The station was full of people, and probably because it was early morning the tempers were a bit high. In the desk I asked to the police seated there how to report an assault. The police, who was probably not in his better mood, asked me which kind of report, where it was the assault and how I didn't have any visible sign of it.

All the questions were asked in a blow with a subtle anger and when I explained a bit, he turned his eyes to me for the first time and asked me upset and disturbed why I waited so long and how it was possible there wasn't any police on my way home that night.

A bit cynical and a bit angry with his questions and doubts I added: “You guys after midnight go to bed; there is no police at night in Havana”.

I remember counting myself minutes before I received his answer, but he thought twice and told me I had to go to the police station in “Infanta”, because the assault had happened in their territory, and that was it. He turned around and walked out from the desk and, of course, I left the place more mortified than how I arrived.

The next step was to go to “Infanta”. That police station is once again another kind of little faked castle with a high stairs in his front porch. The sensation, funny to say it, is like you are climbing to see a king, but you find a huge emptied and colder space at the end of which there is a huge desk with the usual police seating behind the desk (reading some papers, again).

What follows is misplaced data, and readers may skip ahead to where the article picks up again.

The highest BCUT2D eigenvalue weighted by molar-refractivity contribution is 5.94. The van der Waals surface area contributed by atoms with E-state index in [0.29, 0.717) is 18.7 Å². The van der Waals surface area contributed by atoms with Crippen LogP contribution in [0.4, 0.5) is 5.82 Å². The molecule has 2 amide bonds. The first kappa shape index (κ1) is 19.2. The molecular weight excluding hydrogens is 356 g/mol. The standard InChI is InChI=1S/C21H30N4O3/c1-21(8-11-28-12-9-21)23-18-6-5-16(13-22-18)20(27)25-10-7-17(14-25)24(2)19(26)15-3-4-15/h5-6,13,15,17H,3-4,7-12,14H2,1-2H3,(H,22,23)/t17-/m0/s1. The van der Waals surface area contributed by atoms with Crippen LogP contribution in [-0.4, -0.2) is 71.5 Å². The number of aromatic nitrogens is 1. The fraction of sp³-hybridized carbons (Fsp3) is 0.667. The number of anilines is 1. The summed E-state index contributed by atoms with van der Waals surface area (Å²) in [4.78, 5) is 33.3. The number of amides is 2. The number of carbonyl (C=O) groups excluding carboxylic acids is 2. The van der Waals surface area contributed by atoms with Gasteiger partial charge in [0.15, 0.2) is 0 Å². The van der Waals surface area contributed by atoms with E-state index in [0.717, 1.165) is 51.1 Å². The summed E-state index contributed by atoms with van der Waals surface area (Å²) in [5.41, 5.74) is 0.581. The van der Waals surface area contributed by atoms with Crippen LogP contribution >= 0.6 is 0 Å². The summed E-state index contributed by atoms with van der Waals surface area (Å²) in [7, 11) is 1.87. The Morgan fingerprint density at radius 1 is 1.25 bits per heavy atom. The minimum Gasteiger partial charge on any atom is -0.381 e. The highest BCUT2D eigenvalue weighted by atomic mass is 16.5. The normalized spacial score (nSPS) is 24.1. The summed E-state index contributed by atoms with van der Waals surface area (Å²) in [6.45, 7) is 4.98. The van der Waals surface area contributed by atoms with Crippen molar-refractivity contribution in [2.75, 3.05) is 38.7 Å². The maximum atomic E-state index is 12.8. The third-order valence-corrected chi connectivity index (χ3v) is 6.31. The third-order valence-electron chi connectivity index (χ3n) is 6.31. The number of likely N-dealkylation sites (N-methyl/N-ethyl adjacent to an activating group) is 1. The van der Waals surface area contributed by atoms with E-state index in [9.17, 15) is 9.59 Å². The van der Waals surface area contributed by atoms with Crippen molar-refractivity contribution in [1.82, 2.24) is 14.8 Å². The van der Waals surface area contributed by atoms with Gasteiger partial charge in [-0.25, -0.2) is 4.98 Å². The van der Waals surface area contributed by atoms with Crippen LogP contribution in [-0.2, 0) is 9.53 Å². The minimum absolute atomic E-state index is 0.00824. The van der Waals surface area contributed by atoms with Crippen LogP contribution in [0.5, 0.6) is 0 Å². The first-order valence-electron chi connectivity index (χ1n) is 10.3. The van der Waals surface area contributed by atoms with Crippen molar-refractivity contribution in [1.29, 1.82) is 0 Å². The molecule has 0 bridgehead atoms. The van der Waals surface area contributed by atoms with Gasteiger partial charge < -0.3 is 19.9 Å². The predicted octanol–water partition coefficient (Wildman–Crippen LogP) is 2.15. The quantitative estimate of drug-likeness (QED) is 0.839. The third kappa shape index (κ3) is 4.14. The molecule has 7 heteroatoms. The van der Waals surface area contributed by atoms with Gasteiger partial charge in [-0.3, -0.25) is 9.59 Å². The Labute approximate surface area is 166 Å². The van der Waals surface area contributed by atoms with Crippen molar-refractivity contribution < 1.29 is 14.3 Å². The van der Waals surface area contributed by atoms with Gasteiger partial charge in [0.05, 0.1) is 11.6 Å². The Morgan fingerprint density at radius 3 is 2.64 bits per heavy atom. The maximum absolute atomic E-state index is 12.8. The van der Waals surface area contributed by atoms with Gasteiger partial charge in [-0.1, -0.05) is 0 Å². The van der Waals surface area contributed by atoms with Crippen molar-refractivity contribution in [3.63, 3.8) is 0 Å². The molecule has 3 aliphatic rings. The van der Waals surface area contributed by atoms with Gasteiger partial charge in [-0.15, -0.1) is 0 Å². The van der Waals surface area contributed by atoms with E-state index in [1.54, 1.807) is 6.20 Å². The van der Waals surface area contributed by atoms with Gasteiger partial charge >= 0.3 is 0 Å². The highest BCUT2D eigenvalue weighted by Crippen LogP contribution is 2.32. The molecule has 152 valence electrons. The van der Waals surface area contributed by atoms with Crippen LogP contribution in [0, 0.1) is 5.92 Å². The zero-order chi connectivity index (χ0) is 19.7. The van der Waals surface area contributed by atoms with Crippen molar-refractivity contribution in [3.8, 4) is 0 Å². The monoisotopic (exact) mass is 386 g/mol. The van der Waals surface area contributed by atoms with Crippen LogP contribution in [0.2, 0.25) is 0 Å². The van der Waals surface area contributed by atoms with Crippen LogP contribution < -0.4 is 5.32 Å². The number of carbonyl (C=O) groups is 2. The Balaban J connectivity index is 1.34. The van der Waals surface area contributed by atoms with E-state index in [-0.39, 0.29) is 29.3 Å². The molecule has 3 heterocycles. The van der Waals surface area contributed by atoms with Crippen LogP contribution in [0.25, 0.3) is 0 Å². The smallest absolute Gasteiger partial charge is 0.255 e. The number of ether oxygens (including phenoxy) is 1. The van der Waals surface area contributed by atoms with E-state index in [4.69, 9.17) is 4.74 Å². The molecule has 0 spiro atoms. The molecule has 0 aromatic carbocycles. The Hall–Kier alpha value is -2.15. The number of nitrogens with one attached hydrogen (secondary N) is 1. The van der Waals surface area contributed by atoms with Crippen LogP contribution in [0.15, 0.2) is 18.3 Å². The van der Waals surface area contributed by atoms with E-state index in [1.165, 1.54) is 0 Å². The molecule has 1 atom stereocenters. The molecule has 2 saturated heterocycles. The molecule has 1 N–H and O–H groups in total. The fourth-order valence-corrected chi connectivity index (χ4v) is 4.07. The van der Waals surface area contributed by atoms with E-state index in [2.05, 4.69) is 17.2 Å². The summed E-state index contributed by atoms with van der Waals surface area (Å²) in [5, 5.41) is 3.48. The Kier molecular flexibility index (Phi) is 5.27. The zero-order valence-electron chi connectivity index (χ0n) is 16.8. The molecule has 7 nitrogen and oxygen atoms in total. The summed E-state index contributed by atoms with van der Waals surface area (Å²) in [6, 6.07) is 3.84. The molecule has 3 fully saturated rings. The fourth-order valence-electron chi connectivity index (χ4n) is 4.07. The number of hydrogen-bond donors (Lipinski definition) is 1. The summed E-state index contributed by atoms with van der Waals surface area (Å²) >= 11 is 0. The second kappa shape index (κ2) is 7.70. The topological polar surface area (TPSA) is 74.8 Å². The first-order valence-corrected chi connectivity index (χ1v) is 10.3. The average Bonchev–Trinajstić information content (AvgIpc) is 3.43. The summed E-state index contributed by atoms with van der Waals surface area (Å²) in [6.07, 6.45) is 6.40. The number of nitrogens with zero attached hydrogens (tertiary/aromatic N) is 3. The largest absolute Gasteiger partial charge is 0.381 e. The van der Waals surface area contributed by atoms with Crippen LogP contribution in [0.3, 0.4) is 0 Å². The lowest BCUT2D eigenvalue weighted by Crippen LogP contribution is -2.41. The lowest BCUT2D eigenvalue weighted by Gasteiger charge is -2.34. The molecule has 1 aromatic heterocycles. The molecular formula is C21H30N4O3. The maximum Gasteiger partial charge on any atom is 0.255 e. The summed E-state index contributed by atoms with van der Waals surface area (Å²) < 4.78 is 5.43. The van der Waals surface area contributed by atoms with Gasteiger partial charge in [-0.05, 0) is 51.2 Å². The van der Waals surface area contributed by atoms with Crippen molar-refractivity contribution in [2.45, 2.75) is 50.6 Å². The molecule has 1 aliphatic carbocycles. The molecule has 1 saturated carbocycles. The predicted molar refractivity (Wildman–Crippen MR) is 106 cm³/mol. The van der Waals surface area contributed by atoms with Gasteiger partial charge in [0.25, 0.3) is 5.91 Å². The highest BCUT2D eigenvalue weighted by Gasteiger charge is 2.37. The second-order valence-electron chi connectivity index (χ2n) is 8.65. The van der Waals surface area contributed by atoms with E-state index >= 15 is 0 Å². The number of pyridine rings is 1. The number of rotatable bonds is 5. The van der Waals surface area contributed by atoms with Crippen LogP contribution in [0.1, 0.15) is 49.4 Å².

I repeated my unfortunate story again with bit more of patience and relaxed this time. The guy was cal and almost bored, just when I finish my tale he added I had to have a seat and wait for someone who had to call me. I remember looking around the room and trying to figure out where to go. That room was huge, in the door there was a police standing there, to his left there were two benches, on his right another two benches. It seems Orwellian how symmetrical are the police stations in Cuba.